Federal Election Commission

Office of Inspector General -- Semiannual Report

Period ending March 31, 2004

If you require the entire printed version of this report, contact the Office of Inspector General, Federal Election Commission, 999 E Street, NW, Washington, DC 20463 or call Dorothy Maddox-Holland, Special Assistant, phone: (202) 694-1015, fax: (202) 501-8134, or e-mail: oig@fec.gov.

Executive Summary

            In accordance with the requirements of the Inspector General Act of 1978, as amended, I am submitting the Federal Election Commission (FEC), Office of Inspector General (OIG) Semiannual Report to Congress covering the period October 1, 2003 through March 31, 2004.

            The objectives of the Office of Inspector General are to 1) conduct and supervise audits and investigations relating to the Federal Election Commission’s programs and operations; 2) detect and preventing fraud, waste, and abuse of agency programs and operations while providing leadership and coordination; 3) recommend policies designed to promote economy, efficiency, and effectiveness of the establishment; and 4) keep the Commissioners and Congress fully and currently informed about problems and deficiencies in FEC agency programs and operations, and the need for corrective action. In order to accomplish these objectives and improve the accountability and performance of the Federal Election Commission, the OIG relies on audits, investigations, and inspections conducted by the OIG staff.

            Major activities and accomplishments relevant to the Federal Election Commission, Office of Inspector General are summarized in the Executive Summary. Detailed information on a specific topic can be found in subsequent sections of this report.

            The audit entitled Audit of the FEC’s Public Disclosure Process – (OIG-02-03) was originated during a previous reporting period. The two major objectives associated with the audit are 1) to determine the extent, if any, of disclosure differences between candidate contributions reported by political committees and related committee contributions reported received by candidates; and 2) determine whether an adequate process is in place to remedy reporting discrepancies.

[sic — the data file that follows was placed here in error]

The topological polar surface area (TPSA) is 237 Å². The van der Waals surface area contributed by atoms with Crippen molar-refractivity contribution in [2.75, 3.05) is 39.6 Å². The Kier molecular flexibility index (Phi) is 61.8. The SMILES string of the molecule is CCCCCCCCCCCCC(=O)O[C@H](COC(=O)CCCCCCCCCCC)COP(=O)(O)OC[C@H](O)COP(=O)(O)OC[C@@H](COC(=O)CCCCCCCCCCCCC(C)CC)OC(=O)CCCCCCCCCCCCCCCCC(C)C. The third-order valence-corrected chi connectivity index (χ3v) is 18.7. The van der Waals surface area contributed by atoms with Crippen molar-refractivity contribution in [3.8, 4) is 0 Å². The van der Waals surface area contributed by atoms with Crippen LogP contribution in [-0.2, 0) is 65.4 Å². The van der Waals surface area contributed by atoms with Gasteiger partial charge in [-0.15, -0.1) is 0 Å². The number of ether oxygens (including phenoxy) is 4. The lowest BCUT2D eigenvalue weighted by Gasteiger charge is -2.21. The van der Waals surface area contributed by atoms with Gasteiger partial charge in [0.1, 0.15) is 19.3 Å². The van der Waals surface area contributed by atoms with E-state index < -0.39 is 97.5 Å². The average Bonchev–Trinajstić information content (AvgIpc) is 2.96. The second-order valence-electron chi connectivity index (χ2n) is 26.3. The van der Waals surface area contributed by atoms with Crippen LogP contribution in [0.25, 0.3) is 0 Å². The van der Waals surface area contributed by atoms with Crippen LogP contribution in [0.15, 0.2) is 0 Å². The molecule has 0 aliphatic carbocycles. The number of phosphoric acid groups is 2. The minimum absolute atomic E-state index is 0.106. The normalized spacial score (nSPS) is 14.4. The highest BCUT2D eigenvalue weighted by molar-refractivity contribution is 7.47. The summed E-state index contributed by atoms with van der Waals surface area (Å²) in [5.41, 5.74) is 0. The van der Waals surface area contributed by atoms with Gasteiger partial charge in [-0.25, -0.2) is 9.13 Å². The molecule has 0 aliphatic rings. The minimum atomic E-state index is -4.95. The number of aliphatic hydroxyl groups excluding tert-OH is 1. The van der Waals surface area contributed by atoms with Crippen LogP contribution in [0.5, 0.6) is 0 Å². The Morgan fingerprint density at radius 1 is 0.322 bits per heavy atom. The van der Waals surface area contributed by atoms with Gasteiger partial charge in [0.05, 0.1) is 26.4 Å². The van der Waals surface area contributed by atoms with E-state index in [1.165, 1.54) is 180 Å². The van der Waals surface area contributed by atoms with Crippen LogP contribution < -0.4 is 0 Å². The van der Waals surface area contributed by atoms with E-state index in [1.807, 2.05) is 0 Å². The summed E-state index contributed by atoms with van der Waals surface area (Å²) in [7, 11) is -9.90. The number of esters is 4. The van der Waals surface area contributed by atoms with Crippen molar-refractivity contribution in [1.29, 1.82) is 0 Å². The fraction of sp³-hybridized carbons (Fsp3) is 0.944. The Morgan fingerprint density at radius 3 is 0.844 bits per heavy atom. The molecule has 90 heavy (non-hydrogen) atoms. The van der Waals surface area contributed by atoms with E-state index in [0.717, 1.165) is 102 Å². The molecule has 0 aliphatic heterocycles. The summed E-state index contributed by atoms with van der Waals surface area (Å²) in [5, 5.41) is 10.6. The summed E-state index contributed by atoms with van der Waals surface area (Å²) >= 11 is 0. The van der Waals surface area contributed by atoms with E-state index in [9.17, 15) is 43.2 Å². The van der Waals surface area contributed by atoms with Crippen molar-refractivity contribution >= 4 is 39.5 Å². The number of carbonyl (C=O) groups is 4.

During this reporting period the Office of Inspector General has made significant progress in executing the audit pertaining to the FEC public disclosure system. The auditors met and discussed the results of a preliminary review of various campaign finance transactions with a dollar value difference between what the political action committee (PAC) reported vs. what the candidate reported. Based on this discussion the auditors selected and tracked additional transactions to include only those with a difference of $10,000-$20,000. Pertinent information from each transaction was documented to include the amount of the transaction and date reported by the committee/PAC and date recorded by the candidate.

            Additional work related to the audit included randomly selecting one candidate (incumbent only) to compare balances of candidate receipts vs. political committee disbursement. The OIG has reviewed a large quantity of material such as quarterly reports and amendments (if applicable), as well as mid-year and year-end reports filed by candidates. The auditors also obtained and evaluated the summary report of committees who gave to the candidates - the summary report summarizes campaign finance transactions reported by the PAC or Non-Party committees. The auditors then traced each transaction, as reported by the committee/PAC, to the corresponding quarterly report filed by the candidate. The OIG auditors met to discuss the audit objectives, the related audit steps, and work completed thus far.

            A significant amount of time has been and continues to be devoted to completing this assignment. The section entitled Audit, starting on page 9, contains more detailed information.